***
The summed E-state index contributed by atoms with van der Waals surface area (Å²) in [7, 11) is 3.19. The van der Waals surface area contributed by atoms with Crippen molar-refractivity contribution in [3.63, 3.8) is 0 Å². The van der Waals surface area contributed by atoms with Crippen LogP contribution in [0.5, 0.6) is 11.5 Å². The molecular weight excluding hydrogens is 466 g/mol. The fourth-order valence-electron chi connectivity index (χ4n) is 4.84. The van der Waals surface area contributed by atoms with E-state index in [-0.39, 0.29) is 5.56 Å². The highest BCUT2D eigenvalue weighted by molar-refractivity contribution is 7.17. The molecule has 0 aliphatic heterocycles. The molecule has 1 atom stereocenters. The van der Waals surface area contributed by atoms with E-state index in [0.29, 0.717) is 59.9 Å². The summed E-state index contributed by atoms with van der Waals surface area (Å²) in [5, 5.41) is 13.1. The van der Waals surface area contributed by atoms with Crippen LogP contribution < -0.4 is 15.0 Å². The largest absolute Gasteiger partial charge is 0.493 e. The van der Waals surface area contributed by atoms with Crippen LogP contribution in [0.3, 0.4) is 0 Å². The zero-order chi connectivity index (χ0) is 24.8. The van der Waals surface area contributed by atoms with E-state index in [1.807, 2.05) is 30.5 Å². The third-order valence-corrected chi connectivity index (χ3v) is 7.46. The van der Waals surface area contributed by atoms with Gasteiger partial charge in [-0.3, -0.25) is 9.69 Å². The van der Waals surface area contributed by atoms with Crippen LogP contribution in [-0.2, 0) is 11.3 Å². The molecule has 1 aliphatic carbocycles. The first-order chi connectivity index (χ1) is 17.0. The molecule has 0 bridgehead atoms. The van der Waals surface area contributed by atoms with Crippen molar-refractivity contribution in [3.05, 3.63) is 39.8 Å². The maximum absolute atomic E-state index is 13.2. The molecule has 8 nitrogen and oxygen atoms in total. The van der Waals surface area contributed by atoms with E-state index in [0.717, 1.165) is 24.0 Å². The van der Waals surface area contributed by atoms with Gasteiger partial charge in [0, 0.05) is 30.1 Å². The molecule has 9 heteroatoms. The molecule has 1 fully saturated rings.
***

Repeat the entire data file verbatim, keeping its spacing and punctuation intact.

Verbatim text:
The summed E-state index contributed by atoms with van der Waals surface area (Å²) in [7, 11) is 3.19. The van der Waals surface area contributed by atoms with Crippen molar-refractivity contribution in [3.63, 3.8) is 0 Å². The van der Waals surface area contributed by atoms with Crippen LogP contribution in [0.5, 0.6) is 11.5 Å². The molecular weight excluding hydrogens is 466 g/mol. The fourth-order valence-electron chi connectivity index (χ4n) is 4.84. The van der Waals surface area contributed by atoms with E-state index in [-0.39, 0.29) is 5.56 Å². The highest BCUT2D eigenvalue weighted by molar-refractivity contribution is 7.17. The molecule has 0 aliphatic heterocycles. The molecule has 1 atom stereocenters. The van der Waals surface area contributed by atoms with E-state index in [0.29, 0.717) is 59.9 Å². The summed E-state index contributed by atoms with van der Waals surface area (Å²) in [5, 5.41) is 13.1. The van der Waals surface area contributed by atoms with Crippen LogP contribution < -0.4 is 15.0 Å². The largest absolute Gasteiger partial charge is 0.493 e. The van der Waals surface area contributed by atoms with Crippen LogP contribution in [0.3, 0.4) is 0 Å². The zero-order chi connectivity index (χ0) is 24.8. The van der Waals surface area contributed by atoms with E-state index in [1.807, 2.05) is 30.5 Å². The third-order valence-corrected chi connectivity index (χ3v) is 7.46. The van der Waals surface area contributed by atoms with Gasteiger partial charge in [-0.3, -0.25) is 9.69 Å². The van der Waals surface area contributed by atoms with Crippen LogP contribution in [-0.2, 0) is 11.3 Å². The molecule has 1 aliphatic carbocycles. The first-order chi connectivity index (χ1) is 17.0. The molecule has 0 bridgehead atoms. The van der Waals surface area contributed by atoms with Crippen molar-refractivity contribution in [3.05, 3.63) is 39.8 Å². The maximum absolute atomic E-state index is 13.2. The molecule has 8 nitrogen and oxygen atoms in total. The van der Waals surface area contributed by atoms with E-state index in [0.717, 1.165) is 24.0 Å². The van der Waals surface area contributed by atoms with Gasteiger partial charge in [0, 0.05) is 30.1 Å². The molecule has 9 heteroatoms. The molecule has 1 fully saturated rings.